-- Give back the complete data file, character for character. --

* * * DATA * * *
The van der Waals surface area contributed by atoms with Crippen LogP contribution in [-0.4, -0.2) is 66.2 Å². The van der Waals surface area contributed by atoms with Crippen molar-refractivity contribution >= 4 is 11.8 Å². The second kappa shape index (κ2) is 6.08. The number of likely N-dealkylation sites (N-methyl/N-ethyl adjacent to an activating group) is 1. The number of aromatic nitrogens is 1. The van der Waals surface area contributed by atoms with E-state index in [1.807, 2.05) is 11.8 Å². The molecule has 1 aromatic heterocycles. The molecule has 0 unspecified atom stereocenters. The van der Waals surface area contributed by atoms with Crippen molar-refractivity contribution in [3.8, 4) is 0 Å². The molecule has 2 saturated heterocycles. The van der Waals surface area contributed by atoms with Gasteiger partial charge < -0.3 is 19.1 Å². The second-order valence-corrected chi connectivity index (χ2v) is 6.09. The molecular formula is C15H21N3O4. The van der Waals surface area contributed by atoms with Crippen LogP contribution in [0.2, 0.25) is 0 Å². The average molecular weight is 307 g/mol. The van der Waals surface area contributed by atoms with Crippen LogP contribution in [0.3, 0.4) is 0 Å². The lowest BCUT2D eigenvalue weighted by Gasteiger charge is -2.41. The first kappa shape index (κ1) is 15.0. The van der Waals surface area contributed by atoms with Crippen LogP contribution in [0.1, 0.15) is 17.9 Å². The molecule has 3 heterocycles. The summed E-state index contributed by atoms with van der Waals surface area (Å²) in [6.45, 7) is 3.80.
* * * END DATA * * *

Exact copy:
The van der Waals surface area contributed by atoms with Crippen LogP contribution in [-0.4, -0.2) is 66.2 Å². The van der Waals surface area contributed by atoms with Crippen molar-refractivity contribution >= 4 is 11.8 Å². The second kappa shape index (κ2) is 6.08. The number of likely N-dealkylation sites (N-methyl/N-ethyl adjacent to an activating group) is 1. The number of aromatic nitrogens is 1. The van der Waals surface area contributed by atoms with E-state index in [1.807, 2.05) is 11.8 Å². The molecule has 1 aromatic heterocycles. The molecule has 0 unspecified atom stereocenters. The van der Waals surface area contributed by atoms with Crippen molar-refractivity contribution in [3.8, 4) is 0 Å². The molecule has 2 saturated heterocycles. The van der Waals surface area contributed by atoms with Gasteiger partial charge < -0.3 is 19.1 Å². The second-order valence-corrected chi connectivity index (χ2v) is 6.09. The molecular formula is C15H21N3O4. The van der Waals surface area contributed by atoms with Crippen LogP contribution in [0.2, 0.25) is 0 Å². The average molecular weight is 307 g/mol. The van der Waals surface area contributed by atoms with Crippen LogP contribution in [0.3, 0.4) is 0 Å². The lowest BCUT2D eigenvalue weighted by Gasteiger charge is -2.41. The first kappa shape index (κ1) is 15.0. The van der Waals surface area contributed by atoms with Crippen LogP contribution in [0.1, 0.15) is 17.9 Å². The molecule has 3 heterocycles. The summed E-state index contributed by atoms with van der Waals surface area (Å²) in [6.45, 7) is 3.80.